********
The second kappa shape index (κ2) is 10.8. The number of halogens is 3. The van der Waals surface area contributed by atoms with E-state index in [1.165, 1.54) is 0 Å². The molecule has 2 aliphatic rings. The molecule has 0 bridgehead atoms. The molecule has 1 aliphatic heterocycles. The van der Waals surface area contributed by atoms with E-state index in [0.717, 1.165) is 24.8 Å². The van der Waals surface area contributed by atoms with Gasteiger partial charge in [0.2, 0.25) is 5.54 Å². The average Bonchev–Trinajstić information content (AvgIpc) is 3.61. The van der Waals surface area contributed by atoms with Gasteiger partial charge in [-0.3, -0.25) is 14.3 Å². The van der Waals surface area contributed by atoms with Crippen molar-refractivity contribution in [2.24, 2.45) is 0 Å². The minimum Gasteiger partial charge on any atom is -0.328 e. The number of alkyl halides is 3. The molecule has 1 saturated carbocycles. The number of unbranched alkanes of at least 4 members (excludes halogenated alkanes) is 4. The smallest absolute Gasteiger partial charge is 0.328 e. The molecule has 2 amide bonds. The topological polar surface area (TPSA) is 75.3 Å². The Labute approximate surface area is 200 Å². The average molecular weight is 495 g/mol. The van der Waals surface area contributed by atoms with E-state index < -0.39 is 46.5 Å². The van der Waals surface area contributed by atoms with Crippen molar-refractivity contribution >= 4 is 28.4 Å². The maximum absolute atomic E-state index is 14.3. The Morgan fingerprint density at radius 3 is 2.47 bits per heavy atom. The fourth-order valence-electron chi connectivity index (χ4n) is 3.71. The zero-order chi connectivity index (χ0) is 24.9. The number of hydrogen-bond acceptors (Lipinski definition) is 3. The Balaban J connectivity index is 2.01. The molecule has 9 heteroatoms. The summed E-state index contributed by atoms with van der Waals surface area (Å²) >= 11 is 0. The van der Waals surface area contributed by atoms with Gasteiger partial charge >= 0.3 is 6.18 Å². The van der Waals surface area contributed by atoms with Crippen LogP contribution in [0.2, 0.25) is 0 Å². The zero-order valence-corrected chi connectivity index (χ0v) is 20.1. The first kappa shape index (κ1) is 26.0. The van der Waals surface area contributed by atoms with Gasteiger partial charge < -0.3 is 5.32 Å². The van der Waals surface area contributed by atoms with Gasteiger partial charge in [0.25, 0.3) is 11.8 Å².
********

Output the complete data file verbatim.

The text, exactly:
The second kappa shape index (κ2) is 10.8. The number of halogens is 3. The van der Waals surface area contributed by atoms with E-state index in [1.165, 1.54) is 0 Å². The molecule has 2 aliphatic rings. The molecule has 0 bridgehead atoms. The molecule has 1 aliphatic heterocycles. The van der Waals surface area contributed by atoms with E-state index in [0.717, 1.165) is 24.8 Å². The van der Waals surface area contributed by atoms with Gasteiger partial charge in [0.2, 0.25) is 5.54 Å². The average Bonchev–Trinajstić information content (AvgIpc) is 3.61. The van der Waals surface area contributed by atoms with Gasteiger partial charge in [-0.3, -0.25) is 14.3 Å². The van der Waals surface area contributed by atoms with Crippen molar-refractivity contribution in [2.24, 2.45) is 0 Å². The minimum Gasteiger partial charge on any atom is -0.328 e. The number of alkyl halides is 3. The molecule has 1 saturated carbocycles. The number of unbranched alkanes of at least 4 members (excludes halogenated alkanes) is 4. The smallest absolute Gasteiger partial charge is 0.328 e. The molecule has 2 amide bonds. The topological polar surface area (TPSA) is 75.3 Å². The Labute approximate surface area is 200 Å². The average molecular weight is 495 g/mol. The van der Waals surface area contributed by atoms with E-state index < -0.39 is 46.5 Å². The van der Waals surface area contributed by atoms with Crippen molar-refractivity contribution >= 4 is 28.4 Å². The maximum absolute atomic E-state index is 14.3. The Morgan fingerprint density at radius 3 is 2.47 bits per heavy atom. The fourth-order valence-electron chi connectivity index (χ4n) is 3.71. The zero-order chi connectivity index (χ0) is 24.9. The number of hydrogen-bond acceptors (Lipinski definition) is 3. The Balaban J connectivity index is 2.01. The molecule has 9 heteroatoms. The summed E-state index contributed by atoms with van der Waals surface area (Å²) >= 11 is 0. The van der Waals surface area contributed by atoms with Gasteiger partial charge >= 0.3 is 6.18 Å². The van der Waals surface area contributed by atoms with Crippen LogP contribution in [0.2, 0.25) is 0 Å². The zero-order valence-corrected chi connectivity index (χ0v) is 20.1. The first kappa shape index (κ1) is 26.0. The van der Waals surface area contributed by atoms with Gasteiger partial charge < -0.3 is 5.32 Å². The van der Waals surface area contributed by atoms with Gasteiger partial charge in [0.25, 0.3) is 11.8 Å².